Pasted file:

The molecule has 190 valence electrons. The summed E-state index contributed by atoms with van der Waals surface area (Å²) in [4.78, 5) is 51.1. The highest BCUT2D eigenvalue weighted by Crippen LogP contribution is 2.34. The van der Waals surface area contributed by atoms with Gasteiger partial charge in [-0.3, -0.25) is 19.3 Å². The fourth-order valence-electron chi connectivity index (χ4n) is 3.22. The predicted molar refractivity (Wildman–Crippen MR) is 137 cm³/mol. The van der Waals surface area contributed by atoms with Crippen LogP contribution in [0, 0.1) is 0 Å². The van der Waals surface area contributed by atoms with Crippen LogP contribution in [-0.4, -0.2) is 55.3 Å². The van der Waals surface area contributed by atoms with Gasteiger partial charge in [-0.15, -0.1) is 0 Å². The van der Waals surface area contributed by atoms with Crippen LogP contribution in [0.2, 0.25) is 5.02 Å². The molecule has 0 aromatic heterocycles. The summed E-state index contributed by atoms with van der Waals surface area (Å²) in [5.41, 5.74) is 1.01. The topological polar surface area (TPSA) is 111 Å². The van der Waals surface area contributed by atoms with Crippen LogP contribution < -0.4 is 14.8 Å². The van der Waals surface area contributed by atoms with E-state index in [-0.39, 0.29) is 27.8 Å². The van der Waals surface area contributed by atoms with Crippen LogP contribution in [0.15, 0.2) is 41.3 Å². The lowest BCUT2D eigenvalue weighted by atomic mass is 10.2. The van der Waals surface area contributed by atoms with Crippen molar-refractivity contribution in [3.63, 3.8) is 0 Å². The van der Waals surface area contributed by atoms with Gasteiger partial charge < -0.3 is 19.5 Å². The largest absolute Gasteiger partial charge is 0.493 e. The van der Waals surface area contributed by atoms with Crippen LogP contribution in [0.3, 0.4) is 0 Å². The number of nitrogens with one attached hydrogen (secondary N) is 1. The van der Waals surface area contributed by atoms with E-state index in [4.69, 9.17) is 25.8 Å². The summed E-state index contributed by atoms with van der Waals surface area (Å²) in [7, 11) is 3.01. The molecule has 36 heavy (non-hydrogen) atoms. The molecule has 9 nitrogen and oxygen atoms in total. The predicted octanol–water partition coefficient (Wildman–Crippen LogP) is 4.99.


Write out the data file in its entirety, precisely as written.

The molecule has 190 valence electrons. The summed E-state index contributed by atoms with van der Waals surface area (Å²) in [4.78, 5) is 51.1. The highest BCUT2D eigenvalue weighted by Crippen LogP contribution is 2.34. The van der Waals surface area contributed by atoms with Gasteiger partial charge in [-0.3, -0.25) is 19.3 Å². The fourth-order valence-electron chi connectivity index (χ4n) is 3.22. The predicted molar refractivity (Wildman–Crippen MR) is 137 cm³/mol. The van der Waals surface area contributed by atoms with Crippen LogP contribution in [0, 0.1) is 0 Å². The van der Waals surface area contributed by atoms with Crippen LogP contribution in [-0.4, -0.2) is 55.3 Å². The van der Waals surface area contributed by atoms with Gasteiger partial charge in [-0.15, -0.1) is 0 Å². The van der Waals surface area contributed by atoms with Crippen LogP contribution in [0.2, 0.25) is 5.02 Å². The molecule has 0 aromatic heterocycles. The summed E-state index contributed by atoms with van der Waals surface area (Å²) in [5.41, 5.74) is 1.01. The topological polar surface area (TPSA) is 111 Å². The van der Waals surface area contributed by atoms with Crippen LogP contribution < -0.4 is 14.8 Å². The van der Waals surface area contributed by atoms with E-state index in [-0.39, 0.29) is 27.8 Å². The van der Waals surface area contributed by atoms with Crippen LogP contribution in [0.15, 0.2) is 41.3 Å². The lowest BCUT2D eigenvalue weighted by atomic mass is 10.2. The van der Waals surface area contributed by atoms with Crippen molar-refractivity contribution in [3.63, 3.8) is 0 Å². The van der Waals surface area contributed by atoms with Gasteiger partial charge < -0.3 is 19.5 Å². The largest absolute Gasteiger partial charge is 0.493 e. The van der Waals surface area contributed by atoms with Crippen LogP contribution in [0.3, 0.4) is 0 Å². The number of nitrogens with one attached hydrogen (secondary N) is 1. The van der Waals surface area contributed by atoms with E-state index in [4.69, 9.17) is 25.8 Å². The summed E-state index contributed by atoms with van der Waals surface area (Å²) in [7, 11) is 3.01. The molecule has 36 heavy (non-hydrogen) atoms. The molecule has 9 nitrogen and oxygen atoms in total. The predicted octanol–water partition coefficient (Wildman–Crippen LogP) is 4.99.